By Kelsey Kushner

BALTIMORE (WJZ) — A popular cigarette has been ripped from the store shelves.

The FDA has banned Juul Labs from selling e-cigarettes in stores.

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The government has been investigating the company for nearly two years.

It claims that Juul Labs contributed to a surge in young people using its products.

This is a major step to reverse that trend.

But the decision to deny the company’s application to sell its e-cigarettes in the United States and pull the products off of the shelves is getting mixed reviews.

Richard Hansen of Baltimore told WJZ that he thinks the decision to ban Juul Labs’ products is “a good thing.”

“I see a lot of kids who get addicted to nicotine through using Juul products,” he said.

Joel Santiago of Baltimore agrees with the government’s move to curb addiction.

“I’m for the ban,” Santiago said. “But the question is how is it going to be effective?”

Matthew Myers, president of the Campaign for Tobacco-Free Kids, says he believes that Juul Labs has helped a generation of kids become addicted to nicotine.

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“If we’re going to continue to make the progress in reducing youth cigarette smoking and e-cigarette smoking, this decision is a critical next step,” he said.

Teen e-cigarette use skyrocketed more than 70% after Juul Lab’s launch in 2015, which used marketing and social media campaigns that appealed to young people.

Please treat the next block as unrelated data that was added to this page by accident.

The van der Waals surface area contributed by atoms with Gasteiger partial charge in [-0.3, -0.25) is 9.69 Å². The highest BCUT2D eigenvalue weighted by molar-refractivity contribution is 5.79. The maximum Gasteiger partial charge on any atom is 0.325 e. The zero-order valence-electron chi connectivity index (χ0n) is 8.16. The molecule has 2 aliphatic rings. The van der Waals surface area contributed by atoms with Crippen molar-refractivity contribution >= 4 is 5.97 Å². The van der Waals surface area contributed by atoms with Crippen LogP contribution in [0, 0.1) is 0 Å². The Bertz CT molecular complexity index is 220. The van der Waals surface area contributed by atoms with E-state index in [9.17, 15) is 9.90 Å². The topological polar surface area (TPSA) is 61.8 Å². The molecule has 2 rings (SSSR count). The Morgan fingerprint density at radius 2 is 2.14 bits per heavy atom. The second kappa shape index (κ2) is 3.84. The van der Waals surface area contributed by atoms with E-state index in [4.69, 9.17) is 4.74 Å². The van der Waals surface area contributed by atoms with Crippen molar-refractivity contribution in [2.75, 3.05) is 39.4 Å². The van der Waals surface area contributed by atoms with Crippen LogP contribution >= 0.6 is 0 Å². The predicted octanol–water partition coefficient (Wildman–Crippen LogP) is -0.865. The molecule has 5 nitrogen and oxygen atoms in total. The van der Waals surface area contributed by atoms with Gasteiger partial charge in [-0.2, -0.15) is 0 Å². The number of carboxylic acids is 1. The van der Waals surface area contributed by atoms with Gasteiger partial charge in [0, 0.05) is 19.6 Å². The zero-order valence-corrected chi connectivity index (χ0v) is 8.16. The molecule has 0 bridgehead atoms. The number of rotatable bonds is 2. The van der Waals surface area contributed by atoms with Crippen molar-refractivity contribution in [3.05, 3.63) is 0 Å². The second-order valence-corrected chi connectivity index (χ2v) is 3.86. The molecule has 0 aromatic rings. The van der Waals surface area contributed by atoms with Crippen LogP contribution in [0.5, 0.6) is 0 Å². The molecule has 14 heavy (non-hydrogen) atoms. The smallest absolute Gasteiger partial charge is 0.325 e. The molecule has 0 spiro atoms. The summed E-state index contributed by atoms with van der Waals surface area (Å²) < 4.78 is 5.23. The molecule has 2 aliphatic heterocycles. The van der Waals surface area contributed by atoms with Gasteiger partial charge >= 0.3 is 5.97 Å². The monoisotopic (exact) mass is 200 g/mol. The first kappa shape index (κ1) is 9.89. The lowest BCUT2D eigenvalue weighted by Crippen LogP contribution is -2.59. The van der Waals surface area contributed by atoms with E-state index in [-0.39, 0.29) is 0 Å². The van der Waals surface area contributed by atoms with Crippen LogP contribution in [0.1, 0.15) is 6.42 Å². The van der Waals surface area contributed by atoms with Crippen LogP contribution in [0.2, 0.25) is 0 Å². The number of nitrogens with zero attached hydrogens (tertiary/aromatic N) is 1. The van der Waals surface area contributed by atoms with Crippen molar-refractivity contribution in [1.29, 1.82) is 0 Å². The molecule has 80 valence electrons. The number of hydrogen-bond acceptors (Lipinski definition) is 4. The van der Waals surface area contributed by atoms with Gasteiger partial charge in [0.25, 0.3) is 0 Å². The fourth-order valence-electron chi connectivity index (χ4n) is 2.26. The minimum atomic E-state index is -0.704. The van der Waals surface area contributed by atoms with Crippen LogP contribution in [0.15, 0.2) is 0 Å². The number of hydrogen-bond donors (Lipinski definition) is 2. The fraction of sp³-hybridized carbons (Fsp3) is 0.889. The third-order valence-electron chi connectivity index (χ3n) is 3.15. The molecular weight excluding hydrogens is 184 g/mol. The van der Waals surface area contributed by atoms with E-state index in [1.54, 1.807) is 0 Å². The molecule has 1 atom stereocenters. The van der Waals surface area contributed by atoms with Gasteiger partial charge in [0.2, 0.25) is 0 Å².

But the company maintains that its advertisements did not deliberately target teens.

In 2019, sales dropped after the company was pressured into halting all advertising and eliminating fruit and dessert flavors.

This left only menthol and tobacco flavors.

In 2020, Baltimore County filed a lawsuit against the company, alleging the e-cigarette maker intentionally marketed its products to children and spread deceptive information.

Baltimore County joined five other Maryland jurisdictions, Montgomery, Howard, Frederick, Garrett, and Anne Arundel counties.

Baltimore County officials alleged that the county was forced to divert resources to protect public health.

Juul Labs allegedly used advertising techniques long-banned for tobacco products, including using bright, fun themes that attract young people. They also ran advertisements on websites including Nick Junior and Cartoon Network, according to the lawsuit.

Hansen, who occasionally vapes, says the ban is an important first step toward correcting a pattern of impact.

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“I think maybe it will make a dent slightly and it will discourage some of the other bad actors in the vaping industry,” he said.

Kelsey Kushner